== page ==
Sunday, July 26, 2009

A Prophecy from My Past Self?

(For some reason, this old post from 4 years ago (right down to the exact week) came to my attention TWICE today...and I'm starting to get suspicious as to why. The first was while I was cleaning out an end table in our living room. While frantically throwing away the stuff that had collected in it, I noticed a printout of one my old emails, and it was this one. I didn't think much of it, glanced at it quickly, then tucked it away for later, maybe. The second was just a minute ago, after publishing a new piece on my blog, even though I never have done this, I decided to pick a random archive page (found in the lower left column at And of all the posts on there, and of all the buttons I could've picked, it was this same one. So I said, "Okay, God, okay," and read it expectantly...hmmm, I wonder if the day has come? And if so, what does it mean? Sobering. Intriguing. Challenging. Worthy of my prayer and close listening, and connecting with you, my community. Any thoughts, feedback, probing questions, or contributions are invited and would be most welcome.
I'm ready for a revolution.)
The Day That is Coming...But Not Yet - July 31, 2005

"You remind me of the Apostle Paul." -- said to me by my friend, Ben Wall, years ago, as we did ministry together

I have long felt a kinship with Paul of the Bible. I think that anyone who has seriously committed his life and soul to advancing Christ's Kingdom can find a version of his own story in Paul's story, but I still like to think that he and I have a special affinity. And while I like to imagine having a powerful, global impact like he, that's not what I'm talking about.

Remember when Paul (he went by Saul then) used all his zeal and passion to defend "God's religion" from moving into error by Christians?  I used to do that. Remember when Paul was then interrupted by Jesus and was told to stop what he was doing because he, in fact, was working against God and didn't know it? I feel like that happened to me. Remember how Paul sat in Damascus, dazed and confused and blinded, waiting for Jesus to tell him what to do? I experienced that.

And remember when Jesus promised and then commissioned Paul personally, "I will rescue you from your own people and from the Gentiles. I am sending you to them to open their eyes and turn them from darkness to light, and from the power of Satan to God, so that they may receive forgiveness of sins and a place among those who are sanctified by faith in me." I so totally feel like I have had this experience.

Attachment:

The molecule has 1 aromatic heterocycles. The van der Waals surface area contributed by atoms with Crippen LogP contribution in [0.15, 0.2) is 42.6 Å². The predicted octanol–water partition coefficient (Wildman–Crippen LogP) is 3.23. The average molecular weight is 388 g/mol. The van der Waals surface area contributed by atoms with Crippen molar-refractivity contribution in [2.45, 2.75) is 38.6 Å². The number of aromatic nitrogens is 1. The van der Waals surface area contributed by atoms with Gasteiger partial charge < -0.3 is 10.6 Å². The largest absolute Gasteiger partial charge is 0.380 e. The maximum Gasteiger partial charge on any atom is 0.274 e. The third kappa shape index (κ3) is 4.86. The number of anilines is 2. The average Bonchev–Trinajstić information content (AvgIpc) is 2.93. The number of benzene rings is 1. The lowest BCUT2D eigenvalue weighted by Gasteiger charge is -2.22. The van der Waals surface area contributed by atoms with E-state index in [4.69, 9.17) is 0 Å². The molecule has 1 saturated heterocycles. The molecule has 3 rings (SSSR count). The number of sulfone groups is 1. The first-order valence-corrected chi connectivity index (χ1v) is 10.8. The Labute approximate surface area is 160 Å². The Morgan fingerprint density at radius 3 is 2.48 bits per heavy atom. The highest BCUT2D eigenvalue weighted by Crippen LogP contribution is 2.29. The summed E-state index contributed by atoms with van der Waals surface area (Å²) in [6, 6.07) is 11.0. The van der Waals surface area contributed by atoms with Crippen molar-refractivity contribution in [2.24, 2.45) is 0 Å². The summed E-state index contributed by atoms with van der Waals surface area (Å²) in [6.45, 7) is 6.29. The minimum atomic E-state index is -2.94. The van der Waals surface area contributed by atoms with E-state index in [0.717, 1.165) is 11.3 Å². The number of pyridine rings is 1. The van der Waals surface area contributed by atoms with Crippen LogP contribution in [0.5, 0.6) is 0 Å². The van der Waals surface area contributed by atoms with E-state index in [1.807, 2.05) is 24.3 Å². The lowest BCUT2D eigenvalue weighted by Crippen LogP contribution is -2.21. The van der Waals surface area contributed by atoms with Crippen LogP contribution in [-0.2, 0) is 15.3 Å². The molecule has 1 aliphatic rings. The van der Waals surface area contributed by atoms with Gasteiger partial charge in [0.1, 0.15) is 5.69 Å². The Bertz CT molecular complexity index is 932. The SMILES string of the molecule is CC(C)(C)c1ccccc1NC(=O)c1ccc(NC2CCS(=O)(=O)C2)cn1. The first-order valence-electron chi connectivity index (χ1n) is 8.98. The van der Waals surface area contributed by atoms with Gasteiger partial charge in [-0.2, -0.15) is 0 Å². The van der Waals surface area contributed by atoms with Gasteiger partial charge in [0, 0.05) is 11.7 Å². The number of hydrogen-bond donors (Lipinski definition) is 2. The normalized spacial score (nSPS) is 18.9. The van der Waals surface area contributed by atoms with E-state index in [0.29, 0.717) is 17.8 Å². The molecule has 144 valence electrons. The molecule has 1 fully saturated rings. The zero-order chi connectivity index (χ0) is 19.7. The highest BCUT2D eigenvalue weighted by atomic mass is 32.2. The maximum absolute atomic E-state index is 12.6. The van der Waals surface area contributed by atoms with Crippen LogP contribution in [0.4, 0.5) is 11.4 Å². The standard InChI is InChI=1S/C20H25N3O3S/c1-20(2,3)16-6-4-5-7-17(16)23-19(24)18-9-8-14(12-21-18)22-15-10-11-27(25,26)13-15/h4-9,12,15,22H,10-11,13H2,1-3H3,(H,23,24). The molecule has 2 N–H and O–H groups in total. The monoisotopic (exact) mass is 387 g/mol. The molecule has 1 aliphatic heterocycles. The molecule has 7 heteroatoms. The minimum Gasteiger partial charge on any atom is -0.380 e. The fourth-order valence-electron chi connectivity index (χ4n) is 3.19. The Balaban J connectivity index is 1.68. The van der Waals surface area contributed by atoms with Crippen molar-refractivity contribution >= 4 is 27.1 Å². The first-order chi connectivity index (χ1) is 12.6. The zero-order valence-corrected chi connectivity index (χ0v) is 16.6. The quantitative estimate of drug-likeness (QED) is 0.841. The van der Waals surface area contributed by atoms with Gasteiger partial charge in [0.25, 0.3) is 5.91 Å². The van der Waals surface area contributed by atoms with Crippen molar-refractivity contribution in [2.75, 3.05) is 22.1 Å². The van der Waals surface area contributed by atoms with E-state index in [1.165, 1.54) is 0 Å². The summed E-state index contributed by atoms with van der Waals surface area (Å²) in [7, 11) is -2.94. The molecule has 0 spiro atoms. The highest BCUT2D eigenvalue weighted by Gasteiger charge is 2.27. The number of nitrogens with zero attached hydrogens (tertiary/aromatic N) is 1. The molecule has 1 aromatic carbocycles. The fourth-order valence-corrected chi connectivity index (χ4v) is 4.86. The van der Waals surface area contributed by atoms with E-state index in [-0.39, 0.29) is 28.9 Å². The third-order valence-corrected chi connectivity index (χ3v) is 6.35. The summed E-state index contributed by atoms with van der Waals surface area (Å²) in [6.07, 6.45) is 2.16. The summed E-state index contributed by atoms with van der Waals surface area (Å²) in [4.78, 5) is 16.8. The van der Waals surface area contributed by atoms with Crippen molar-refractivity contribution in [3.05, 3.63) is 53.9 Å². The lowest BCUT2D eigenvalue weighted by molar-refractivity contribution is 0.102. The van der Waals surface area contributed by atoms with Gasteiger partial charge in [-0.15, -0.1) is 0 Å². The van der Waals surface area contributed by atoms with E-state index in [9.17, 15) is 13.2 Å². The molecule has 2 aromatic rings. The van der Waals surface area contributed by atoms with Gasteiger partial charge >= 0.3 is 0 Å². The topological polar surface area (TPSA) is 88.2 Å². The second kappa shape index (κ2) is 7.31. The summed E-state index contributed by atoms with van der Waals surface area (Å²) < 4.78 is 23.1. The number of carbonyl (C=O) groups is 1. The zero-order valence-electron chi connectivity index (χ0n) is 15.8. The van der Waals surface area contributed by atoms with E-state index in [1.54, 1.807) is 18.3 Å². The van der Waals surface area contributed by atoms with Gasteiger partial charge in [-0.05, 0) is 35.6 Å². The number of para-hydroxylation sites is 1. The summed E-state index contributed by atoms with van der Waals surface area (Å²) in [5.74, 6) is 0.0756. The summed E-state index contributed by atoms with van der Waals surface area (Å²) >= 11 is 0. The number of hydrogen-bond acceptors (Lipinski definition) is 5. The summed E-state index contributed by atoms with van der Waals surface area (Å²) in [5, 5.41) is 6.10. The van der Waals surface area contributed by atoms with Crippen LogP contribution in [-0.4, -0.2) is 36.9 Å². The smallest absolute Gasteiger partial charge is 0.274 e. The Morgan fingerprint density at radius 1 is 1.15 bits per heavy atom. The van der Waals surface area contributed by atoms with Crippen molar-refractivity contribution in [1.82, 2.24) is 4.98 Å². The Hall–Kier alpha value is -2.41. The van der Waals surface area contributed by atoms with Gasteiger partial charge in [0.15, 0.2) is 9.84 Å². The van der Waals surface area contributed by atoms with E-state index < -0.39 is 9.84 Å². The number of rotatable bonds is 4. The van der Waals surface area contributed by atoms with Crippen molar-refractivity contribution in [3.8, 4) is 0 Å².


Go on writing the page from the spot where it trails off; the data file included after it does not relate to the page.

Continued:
I feel sent, like Paul, to the "gentiles" of our day. No, not "non-Jews", for I am one of them, and indebted to Paul for initiating such a powerful ministry to us. The gentiles of our day, at least in America, are the "non-churched". I don't really like that word, but haven't found one I like, and so will trust you know what I mean.

And you know how Paul went first to the Jews in each city he visited to see who would accept the Messiah so that he knew who he could count on in that city to be a church fellowship for these hard to accept gentiles? I feel like I'm supposed to do that, too. The way Paul and his buddy Barny explained themselves to the Jews was, "We had to speak the word of God to you first." (Acts 13:46) And I honestly feel like, too. As a matter of fact, that is a PERFECT description of the season of Paul's life that I am in right now, right here in Amarillo. The "Jews" in my life (per this analogy) are my friends at the Southwest Church of Christ. Probably the best statement from Paul's life, that reflects this current priority of mine, is a comment by Luke when he said, "Paul devoted himself exclusively to preaching, testifying to the Jews that Jesus was the Christ." (Acts 18:5)

Up ahead, however, a dramatic decision awaits me. (I am fortunate that I have many brothers and friends and intimate allies that surround me. And I don't know about Paul, but I need them. They remind me of what matters most when I'm weary. At the first sign of possible discouragement or distraction, they notice and firmly keep my eyes on the Goal.) And sometimes I put my head down to the ground and watch my feet take one step at a time and forget, but God oftentimes forces my head up to look ahead...and when He does, excitement and passion and conviction (and emails like this one) just pop out of me.